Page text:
PHOTOS: Lydia, Jared & The Mill get emotional at The Chapel

Lydia, Leighton Antelman

Lydia. Photos: Joaquin Cabello

SAN FRANCISCO — Arizona indie pop band Lydia brought its ethereal sound, with melodies that oscillated freely between melancholic and happy, to the Chapel on Friday. The band is touring in support of new album Liquor, but the setlist was a trek through Lydia’s catalog.


Lydia performs at The Chapel in San Francisco on Aug. 24, 2018.

The band opened with “Hospital,” off 2008’s Illuminate, which is more simplistic than its newer material. “When It Gets Dark Out,” off 2015 album Run Wild, followed. That record has a more pop-indicative sound, with guitar arrangements and stickier vocal melodies that showed a shift in the band’s style. What remained the same throughout, however, was Lydia’s soft harmonies that settle in between the band’s rock and emo leanings.

For the intro to “Sunlight,” the new album’s opener, the band switched out their guitars, and vocalist Leighton Antelman was accompanied only by a piano. By the chorus, the band was at its peak form, blending roots with indie and pop.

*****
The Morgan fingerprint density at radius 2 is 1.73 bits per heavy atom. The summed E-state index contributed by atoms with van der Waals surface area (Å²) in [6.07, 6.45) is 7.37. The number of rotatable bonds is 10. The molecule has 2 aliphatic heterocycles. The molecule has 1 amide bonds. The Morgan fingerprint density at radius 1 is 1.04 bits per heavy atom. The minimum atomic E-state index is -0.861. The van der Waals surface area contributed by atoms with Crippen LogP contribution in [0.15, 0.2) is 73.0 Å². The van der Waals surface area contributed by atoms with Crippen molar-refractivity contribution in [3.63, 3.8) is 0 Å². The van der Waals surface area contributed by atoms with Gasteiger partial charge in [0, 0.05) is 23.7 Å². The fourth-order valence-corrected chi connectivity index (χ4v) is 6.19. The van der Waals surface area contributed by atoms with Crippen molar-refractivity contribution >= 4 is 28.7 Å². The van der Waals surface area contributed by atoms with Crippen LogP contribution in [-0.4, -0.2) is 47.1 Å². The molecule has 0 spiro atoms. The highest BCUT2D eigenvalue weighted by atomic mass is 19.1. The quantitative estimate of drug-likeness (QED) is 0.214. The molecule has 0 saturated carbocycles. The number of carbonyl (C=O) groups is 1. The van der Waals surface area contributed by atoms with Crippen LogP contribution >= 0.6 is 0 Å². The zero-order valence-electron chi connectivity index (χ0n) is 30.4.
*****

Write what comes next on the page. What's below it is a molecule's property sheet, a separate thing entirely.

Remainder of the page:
Lydia also covered OutKast’s “Ms. Jackson” and closed with an encore that included new track “Way Out,” “The Exit,” off 2013’s Devil, and “This is Twice Now,” from Illuminate.

Jared & The Mills, Jared Kolesar

Jared & The Mills performs at The Chapel in San Francisco on Aug. 24, 2018.

Phoenix indie pop and rock quintet Jared & The Mill performed a set that ranged from power pop to folkier roots. Frontman Jared Kolesar controlled the stage with a dynamic presence throughout. This hybrid of folk and rock is a fun blend, not just for the audience but for the band onstage. Their set included “Still Alone” and “Keep me Going,” from their 2016 album, Orme Dugas, before the members of Lydia showed up on stage to share drinks with their friends.

Jared & the Mill closed with a forthcoming new single and their latest single, “Break the Ether,” which made the cuts for Tuesday Tracks in July.

Toronto indie pop band Cherry Pools opened the show with a set that modernized ’80s and ’90s synth-pop with newer elements, not unlike The 1975. It wasn’t revolutionary, but it was plenty of fun. Besides playing their best-known song, “Hollywood,” Cherry Pools covered Don Henley’s “Boys of Summer.”

Follow photographer Joaquin Cabello at

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